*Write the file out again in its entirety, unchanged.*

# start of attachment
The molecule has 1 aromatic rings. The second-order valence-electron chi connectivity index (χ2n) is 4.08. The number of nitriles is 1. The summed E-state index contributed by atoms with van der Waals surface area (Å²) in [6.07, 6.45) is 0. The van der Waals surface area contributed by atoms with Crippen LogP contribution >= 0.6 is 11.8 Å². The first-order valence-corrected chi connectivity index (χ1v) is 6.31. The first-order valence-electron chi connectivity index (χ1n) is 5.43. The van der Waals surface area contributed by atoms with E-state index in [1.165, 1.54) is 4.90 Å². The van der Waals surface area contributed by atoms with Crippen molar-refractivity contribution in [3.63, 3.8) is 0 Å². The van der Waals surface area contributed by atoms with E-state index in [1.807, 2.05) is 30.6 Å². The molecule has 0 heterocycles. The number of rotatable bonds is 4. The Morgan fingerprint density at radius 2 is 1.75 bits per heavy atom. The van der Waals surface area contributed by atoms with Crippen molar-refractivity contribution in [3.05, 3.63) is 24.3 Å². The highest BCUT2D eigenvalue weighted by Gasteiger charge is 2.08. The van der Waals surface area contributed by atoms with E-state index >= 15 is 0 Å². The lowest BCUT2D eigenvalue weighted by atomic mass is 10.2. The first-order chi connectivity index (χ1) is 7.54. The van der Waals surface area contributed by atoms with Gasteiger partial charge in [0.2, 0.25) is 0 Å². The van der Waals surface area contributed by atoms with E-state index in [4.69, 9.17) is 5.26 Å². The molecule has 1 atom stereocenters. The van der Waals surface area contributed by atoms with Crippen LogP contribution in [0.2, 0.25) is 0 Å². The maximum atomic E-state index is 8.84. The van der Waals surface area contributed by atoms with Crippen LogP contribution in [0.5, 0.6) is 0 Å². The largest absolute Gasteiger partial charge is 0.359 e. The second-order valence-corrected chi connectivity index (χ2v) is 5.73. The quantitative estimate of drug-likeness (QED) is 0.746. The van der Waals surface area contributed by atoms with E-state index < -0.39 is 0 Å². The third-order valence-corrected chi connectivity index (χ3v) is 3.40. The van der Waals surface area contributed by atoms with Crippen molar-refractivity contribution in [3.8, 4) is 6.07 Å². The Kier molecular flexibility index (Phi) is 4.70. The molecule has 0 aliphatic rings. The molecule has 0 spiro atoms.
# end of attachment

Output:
The molecule has 1 aromatic rings. The second-order valence-electron chi connectivity index (χ2n) is 4.08. The number of nitriles is 1. The summed E-state index contributed by atoms with van der Waals surface area (Å²) in [6.07, 6.45) is 0. The van der Waals surface area contributed by atoms with Crippen LogP contribution >= 0.6 is 11.8 Å². The first-order valence-corrected chi connectivity index (χ1v) is 6.31. The first-order valence-electron chi connectivity index (χ1n) is 5.43. The van der Waals surface area contributed by atoms with E-state index in [1.165, 1.54) is 4.90 Å². The van der Waals surface area contributed by atoms with Crippen molar-refractivity contribution in [3.63, 3.8) is 0 Å². The van der Waals surface area contributed by atoms with E-state index in [1.807, 2.05) is 30.6 Å². The molecule has 0 heterocycles. The number of rotatable bonds is 4. The Morgan fingerprint density at radius 2 is 1.75 bits per heavy atom. The van der Waals surface area contributed by atoms with Crippen molar-refractivity contribution in [3.05, 3.63) is 24.3 Å². The highest BCUT2D eigenvalue weighted by Gasteiger charge is 2.08. The van der Waals surface area contributed by atoms with E-state index >= 15 is 0 Å². The lowest BCUT2D eigenvalue weighted by atomic mass is 10.2. The first-order chi connectivity index (χ1) is 7.54. The van der Waals surface area contributed by atoms with Gasteiger partial charge in [0.2, 0.25) is 0 Å². The van der Waals surface area contributed by atoms with E-state index in [4.69, 9.17) is 5.26 Å². The molecule has 1 atom stereocenters. The van der Waals surface area contributed by atoms with Crippen LogP contribution in [0.2, 0.25) is 0 Å². The maximum atomic E-state index is 8.84. The van der Waals surface area contributed by atoms with Crippen LogP contribution in [0.5, 0.6) is 0 Å². The largest absolute Gasteiger partial charge is 0.359 e. The second-order valence-corrected chi connectivity index (χ2v) is 5.73. The quantitative estimate of drug-likeness (QED) is 0.746. The van der Waals surface area contributed by atoms with E-state index < -0.39 is 0 Å². The third-order valence-corrected chi connectivity index (χ3v) is 3.40. The van der Waals surface area contributed by atoms with Crippen molar-refractivity contribution in [3.8, 4) is 6.07 Å². The Kier molecular flexibility index (Phi) is 4.70. The molecule has 0 aliphatic rings. The molecule has 0 spiro atoms.